Labor inspection to debate, they will reinforce the legislation

Almost three years after the reform to the Federal Labor Lawthe federal government formed a working group that is preparing a proposal that seeks to strengthen the labor inspection, and it will soon be presented to the legislature, “there cannot be a conciliation without having labor certainty and an authentic inspection.”

This was expressed by Alfonzo Bouzas, coordinator of the Labor Observatory, who explained that in recent weeks an intense analysis has been carried out regarding the way in which the labor inspection should be carried out, where all government agencies walk in the same line to Don’t split your efforts.

“Clearly there can be no conciliation, without having labor certainty; that gives a real inspection. The proposal contemplates that there be very well trained inspectors, the idea is integral changes to the inspection”.

The Mexican labor inspection design is far from being effective and maintains a wide gap between labor regulations and the reality of the labor Relations, so it requires a profound reform; Germán Reyes, a labor lawyer, who conducted an investigation on the subject, said in an interview.

The deficiencies that have been detected in the institutional design are: technical capacity, coverage of 2% to 3% at the federal level, limited human and material resources and the capacity of labor inspectors, and low pay.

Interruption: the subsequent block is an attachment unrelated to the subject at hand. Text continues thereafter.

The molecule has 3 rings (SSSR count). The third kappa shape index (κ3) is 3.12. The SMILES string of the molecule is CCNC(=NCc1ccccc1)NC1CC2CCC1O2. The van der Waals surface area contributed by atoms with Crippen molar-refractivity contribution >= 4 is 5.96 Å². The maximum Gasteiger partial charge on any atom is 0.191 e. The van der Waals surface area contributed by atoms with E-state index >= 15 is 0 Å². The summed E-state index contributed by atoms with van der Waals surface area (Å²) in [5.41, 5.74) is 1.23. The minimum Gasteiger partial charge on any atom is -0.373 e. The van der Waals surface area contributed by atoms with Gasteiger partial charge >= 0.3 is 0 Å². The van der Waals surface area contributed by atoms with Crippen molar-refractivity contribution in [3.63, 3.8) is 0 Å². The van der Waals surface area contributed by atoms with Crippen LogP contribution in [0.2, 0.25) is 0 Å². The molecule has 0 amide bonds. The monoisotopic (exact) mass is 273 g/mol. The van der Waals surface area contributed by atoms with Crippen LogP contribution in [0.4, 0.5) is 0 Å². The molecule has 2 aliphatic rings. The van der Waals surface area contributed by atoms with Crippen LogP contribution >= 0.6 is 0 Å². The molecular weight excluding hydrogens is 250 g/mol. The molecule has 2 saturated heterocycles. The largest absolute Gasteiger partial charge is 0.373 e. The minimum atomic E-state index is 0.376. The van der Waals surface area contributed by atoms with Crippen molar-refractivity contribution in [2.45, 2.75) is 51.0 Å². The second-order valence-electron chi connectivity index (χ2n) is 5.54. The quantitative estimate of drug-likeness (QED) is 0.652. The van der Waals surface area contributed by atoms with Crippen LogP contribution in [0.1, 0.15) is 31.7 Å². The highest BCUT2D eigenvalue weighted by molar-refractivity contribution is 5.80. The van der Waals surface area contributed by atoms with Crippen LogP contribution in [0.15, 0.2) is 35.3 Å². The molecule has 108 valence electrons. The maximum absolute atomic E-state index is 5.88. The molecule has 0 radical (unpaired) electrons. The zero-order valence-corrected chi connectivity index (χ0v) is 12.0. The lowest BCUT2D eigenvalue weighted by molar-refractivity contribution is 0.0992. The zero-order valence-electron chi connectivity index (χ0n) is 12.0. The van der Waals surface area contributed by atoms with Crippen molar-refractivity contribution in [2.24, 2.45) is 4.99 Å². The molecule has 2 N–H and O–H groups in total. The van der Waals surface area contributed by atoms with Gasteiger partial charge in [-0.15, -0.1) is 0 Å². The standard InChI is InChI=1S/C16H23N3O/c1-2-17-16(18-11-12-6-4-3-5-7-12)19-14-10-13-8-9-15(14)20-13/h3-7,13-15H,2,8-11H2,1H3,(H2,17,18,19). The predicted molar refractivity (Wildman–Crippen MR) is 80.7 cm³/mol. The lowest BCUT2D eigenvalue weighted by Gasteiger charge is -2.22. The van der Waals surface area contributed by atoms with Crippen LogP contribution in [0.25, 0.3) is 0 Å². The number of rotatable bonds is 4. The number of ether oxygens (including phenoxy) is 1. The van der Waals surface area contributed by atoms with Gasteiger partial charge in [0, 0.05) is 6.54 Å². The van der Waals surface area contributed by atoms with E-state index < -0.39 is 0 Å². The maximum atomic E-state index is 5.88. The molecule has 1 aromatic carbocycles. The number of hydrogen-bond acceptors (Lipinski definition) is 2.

In 2019 the Ministry of Labor and Social Welfare (STPS) had 421 labor inspectors, by 2020 they increased to 447 inspectors, carrying out 29,177 inspections in work centers.

Bouzas highlighted that the proposal that is being worked on aims to “end with the ignorant charrito inspector, who only wants to see what he grabs and that it is a gift; put an end to the inspection carried out by the STPS, the IMSS, the SHCP, since they are few and diversified. The project being worked on is for a comprehensive inspection.

In such a way, that “the inspector who attends is a professional, but a specialist in the sector and with the ability to see all aspects, in such a way that his work is satisfactory and has results; for the inspection sector to grow qualitatively and quantitatively. Having the premise that there cannot be good badly paid inspectors”.

More money from the American embassy

On the other hand, the United States Department of Labor issued a bidding so that, through financed technical cooperation, the Mexican inspection system can be strengthened.

To do this, it will allocate 12 million dollars, “to prepare federal and state labor inspectors and improve the application of the country’s historic labor law reform of 2019 in five states, with a focus on the northern states.”

The financing opportunity, according to the United States Department of Labor, is aligned with the USMCA, and will support a project in the sectors that is a priority. In this sense, it seeks to improve the application of labor legislation by federal and state labor inspectors; improve the administration of labor inspections; and improve inspector engagement with supply chain actors regarding statutory labor requirements that were passed in 2019.

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